An Arena Fit for the Kings

Development of new sports arenas and stadiums for major league professional sports teams has been fueled by public-private partnerships, public subsidies, and wealthy team owners looking to have dedicated facilities for their team. Cities across the country are recognizing the benefits that can be reaped by developing an arena in an urban environment. The Sacramento Entertainment and Sports Center—now known as the Golden 1 Center—is one such arena that transformed a dilapidated part of downtown Sacramento into a new, vibrant entertainment district.

As the centerpiece of the larger Sacramento Entertainment and Sports Center project, the Golden 1 Center is the home of the Sacramento Kings NBA basketball team, offering 697,000 square feet of space and 17,500 seats. Within a year of its opening in September 2016, the arena hosted more than 350 events—including 42 concerts—which brought 1.6 million visitors through the downtown area. In fact, the venue has hosted 10 of the top 20 biggest musical tours in 2017.

The Downtown Sacramento Partnership (DSP)—a private, non-profit organization dedicated to the improvement of the central business district—notes that the arena “has created new investment and interest in downtown while directly impacting the region’s economy and quality of life.” Detailed analytics demonstrate that the Golden 1 Center has directly affected how downtown functions both as an employment hub and as a destination center. For example, in mid-2018, the DSP noted that downtown employment grew by 44 percent since the start of construction of the Golden 1 Center, with 37 new ground-floor retail businesses opened during the arena’s second year and another 38 new retail businesses expected to open in the coming months.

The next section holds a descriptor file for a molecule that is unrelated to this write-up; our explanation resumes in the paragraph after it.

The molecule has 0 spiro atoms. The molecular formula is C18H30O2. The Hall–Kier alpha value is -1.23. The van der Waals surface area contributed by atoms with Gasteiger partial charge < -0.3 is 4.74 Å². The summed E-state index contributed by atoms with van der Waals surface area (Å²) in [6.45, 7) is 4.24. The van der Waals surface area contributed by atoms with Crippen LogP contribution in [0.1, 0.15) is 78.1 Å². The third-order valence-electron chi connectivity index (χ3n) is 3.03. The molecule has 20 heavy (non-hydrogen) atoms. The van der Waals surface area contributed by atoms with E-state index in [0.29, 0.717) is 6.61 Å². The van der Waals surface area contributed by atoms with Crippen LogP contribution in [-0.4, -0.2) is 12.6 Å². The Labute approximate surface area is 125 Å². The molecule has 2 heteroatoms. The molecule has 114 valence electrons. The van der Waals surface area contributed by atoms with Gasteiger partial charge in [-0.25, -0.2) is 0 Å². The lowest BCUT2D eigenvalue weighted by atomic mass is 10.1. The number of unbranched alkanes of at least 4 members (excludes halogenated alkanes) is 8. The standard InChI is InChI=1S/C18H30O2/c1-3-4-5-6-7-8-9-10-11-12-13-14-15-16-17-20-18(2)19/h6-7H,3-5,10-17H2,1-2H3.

Now known as Downtown Commons, the arena and the nearby Kimpton Sawyer Hotel anchor an active plaza peppered with public art. With 250 rooms and suites, and 45 upper-level residences (including one that sold for $4.1 million in May 2018), the hotel is pumping additional revenue into the local economy. Restaurants and retail spaces line the public plaza, and more are on the way, creating a lively scene even on non-event days. Special events are also planned throughout Downtown Commons—silent dance parties, laser light shows, live music, brunch events, and children’s festivities.

By bringing a variety of retailers, restaurants, and destination amenities together in one location, patrons are finding new ways to access the Golden 1 Center, Downtown Commons, and other nearby amenities. Uber introduced JUMP Bike to Sacramento and now has 900 bikes deployed downtown; they are a standard sight outside of any downtown hotspot and many people use them to hop from location to location. New protected bike lanes along busy travel corridors in downtown provide for dedicated bike travel and safer biking experiences.

People are also discovering that urban living has perks. New residential units are being built at a dizzying pace, including new units at The Hardin (137 units), Tower 301 (100 units), and Railyards (303 units). These residential units, and others coming into the marketplace, support the economic vitality of the area and help round out downtown as a place where people can truly live, work, and play.

The Golden 1 Center’s impact on downtown has been so profound that the Sacramento Business Journal selected it as one of the region’s Best Real Estate Projects in 2017. DSP observes, “Everywhere you look, new projects and burgeoning retail and entertainment experience are breathing energy and life into downtown.” And the Golden 1 Center is at the heart of it all.

For more information about environmental documentation for sports facilities, please contact ESA’s Christina Erwin at cerwin@esassoc.com or at (916) 564-4500.

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